“Maria Ivanovna” (shortened to “
This legendary restaurant was featured in Sex and the City thanks to its co-owner, Russian dancer Mikhail Baryshnikov, who played the role of Alexander Petrovsky, an
The restaurant has long been a favorite place for Russian
There used to be dozens of Russian restaurants in London, but many have closed recently. Still, you can find a wide variety of Russian food, from ordinary borsch to luxurious black caviar in restaurants throughout the city. These include NOVIKOV,
A couple of years ago a new place appeared in Camden, offering pirozhki with all types of fillings: meat, chicken, cabbage, fish, mushrooms, spring onion and assorted sweet fillings. You can also try traditional Olivier salad, Chicken Kiev, golubtsy (stuffed cabbage rolls) and other exciting items.
The once popular Russian restaurant with French allure, Jean-Jacques, is now closed. But its cellar in Soho, ZIMA Russian Street Food and Bar, has a strong following. Owned by the successful restaurateur, Alexei Zimin, it offers various dishes including marinades, pickles, herring tartare with pears, and more.
The interior is reminiscent of a Soviet-era
Beef cheeks, bliny, okroshka, ‘herring under the fur,’ pelmeni, and a masterpiece of Russian cuisine - potatoes with chicken and mushrooms baked in a pot… Did you ever expect to find this rich selection of Russian food in Tokyo?
Named after one of Russia’s most famous places, Lake Baikal, this restaurant offers the chance to spend thematic evenings and holidays à la russe, especially on New Year’s, Easter (with true Easter cakes and eggs), and Maslenitsa (featuring a pancake explosion).
Another Russian restaurant in Tokyo was founded in 1951 by local Japanese, and Russians who visit say the food and service
Berlin has a variety of Russian restaurants. This place is named after Boris Pasternak, Russia’s Nobel Prize winner for literature, and author of the great novel, Doctor Zhivago. The concept is interesting, offering dishes called ‘Proletariat,’ ‘Intelligence,’ pelmeni ‘Leningrad’ and vareniki ‘Siberia,’ as well as other great dishes from Russia and the former Soviet states, and even some fine Jewish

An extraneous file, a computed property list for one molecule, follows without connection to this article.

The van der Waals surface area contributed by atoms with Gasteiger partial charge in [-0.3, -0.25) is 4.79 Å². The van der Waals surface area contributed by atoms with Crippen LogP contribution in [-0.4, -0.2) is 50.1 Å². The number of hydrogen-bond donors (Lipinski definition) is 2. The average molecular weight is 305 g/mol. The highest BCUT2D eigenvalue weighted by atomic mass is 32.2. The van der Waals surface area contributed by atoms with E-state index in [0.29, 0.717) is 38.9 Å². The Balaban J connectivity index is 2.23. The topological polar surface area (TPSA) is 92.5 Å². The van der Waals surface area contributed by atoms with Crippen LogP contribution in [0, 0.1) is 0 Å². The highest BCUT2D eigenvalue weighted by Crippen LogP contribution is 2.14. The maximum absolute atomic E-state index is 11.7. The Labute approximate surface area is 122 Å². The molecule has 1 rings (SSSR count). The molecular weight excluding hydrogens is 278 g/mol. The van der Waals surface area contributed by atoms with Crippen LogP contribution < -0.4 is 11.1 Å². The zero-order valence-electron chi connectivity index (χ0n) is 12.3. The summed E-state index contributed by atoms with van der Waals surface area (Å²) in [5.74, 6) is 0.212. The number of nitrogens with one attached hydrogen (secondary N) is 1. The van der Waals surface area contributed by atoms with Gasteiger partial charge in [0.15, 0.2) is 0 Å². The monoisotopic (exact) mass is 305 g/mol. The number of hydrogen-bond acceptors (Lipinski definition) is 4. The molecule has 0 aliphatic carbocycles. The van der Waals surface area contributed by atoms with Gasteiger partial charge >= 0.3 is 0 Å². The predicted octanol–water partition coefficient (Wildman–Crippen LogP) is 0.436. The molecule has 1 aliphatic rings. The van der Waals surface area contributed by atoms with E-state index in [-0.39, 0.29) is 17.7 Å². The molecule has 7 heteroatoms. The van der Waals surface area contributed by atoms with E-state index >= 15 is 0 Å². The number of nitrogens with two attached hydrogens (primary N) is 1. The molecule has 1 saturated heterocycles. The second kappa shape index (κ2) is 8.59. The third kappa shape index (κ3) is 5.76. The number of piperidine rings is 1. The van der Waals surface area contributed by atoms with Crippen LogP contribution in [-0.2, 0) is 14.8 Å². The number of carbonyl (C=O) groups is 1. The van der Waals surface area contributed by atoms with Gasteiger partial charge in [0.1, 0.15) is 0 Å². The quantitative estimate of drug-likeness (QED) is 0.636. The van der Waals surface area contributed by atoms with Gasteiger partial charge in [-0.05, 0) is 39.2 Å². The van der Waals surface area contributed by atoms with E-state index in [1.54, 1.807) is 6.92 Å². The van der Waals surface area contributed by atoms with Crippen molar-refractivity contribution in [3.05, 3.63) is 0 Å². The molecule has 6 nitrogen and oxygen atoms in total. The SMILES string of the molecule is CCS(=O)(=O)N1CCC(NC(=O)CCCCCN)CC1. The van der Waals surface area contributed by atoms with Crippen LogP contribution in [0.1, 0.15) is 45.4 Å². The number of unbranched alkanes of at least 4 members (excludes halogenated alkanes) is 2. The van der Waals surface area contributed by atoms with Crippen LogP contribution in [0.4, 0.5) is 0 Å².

Other restaurants include Café Gorki Park, and Datscha (the German spelling of “dacha”). Of course, a dacha is a country house where city folk
We’re not sure vegetarians will like this place, but there probably aren’t any vegetarians in Siberia! So, if you relish a meat extravaganza, check out
If you find yourself on holiday in Tuscany, don’t miss the chance to see just how luxurious Russians can dine. The menu includes the usual Russian dishes – bliny, pelmeni, and borsch - but since it’s a seaside restaurant definitely try the fish,
Translated as “Cossack,” El
“Rasputin” is a common Russian restaurant name that you’ll find in many countries, and it’s obviously named after one of Russia’s most notorious historical figures. Madrid’s “Rasputin” is truly worth visiting. Not surprisingly, the menu has a Spanish touch (sangria is clearly not a traditional Russian drink), but the exquisite smoked salmon and old-fashioned interior will make you feel like a Russian merchant living in the late 19th and early 20th centuries.
If you’re on your way to Buen Retiro Park, don’t miss Gribok, which is said to be one of the best Russian restaurants.
Where else to try Russian food if not in the restaurant at the Russian Club! First of all, in “Berezka” you’ll be surrounded by native speakers and can learn how to correctly pronounce
Another place with mayo-heavy salads and bliny that's worth visiting in Sydney is “Russian Nights”. Dare yourself to try
“Matrioshka” is another widely used name for Russian restaurants, and not surprisingly it specializes in the most famous Russian dish – bliny with caviar. Other things to try are pickled cabbage and
“Nevsky” is named
There are many Russian-speaking people in Canada, and this restaurant is popular among them. For starters, try the herring and
Want to do “Russian Czar” or “Red Army” vodka shots? Or maybe try the ‘Perestroika’ cocktail? Then check out this bar. Named after the first communist newspaper, Pravda, this bar offers Bolshevik era chic – house specialty drinks named Trotsky, Karl [Marx] and Friedrich [Engels]. The menu will also give you a couple of history lessons. Enjoy, but don’t get drunk as a bear. Even better, read our guide how to drink vodka the right way.
Nikolay is a popular male name in Russia and the name of the last emperor. Now, it’s also a restaurant chain in Moscow that specializes in pirozhki with different fillings, and thanks to entrepreneurial Russian businessmen, you can also find Nikolay in the Austrian capital. Try culinary delights that a Russian babushka usually cooks: cabbage and egg, mushrooms and potato, and sweet pies with various berries. The breakfasts are the best at Nikolay and, we recommend ordering either the fried eggs or pancakes.
If there are any Russian restaurants outside the country that you know and like, and which we didn’t mention on the list, please write in the comment section below!
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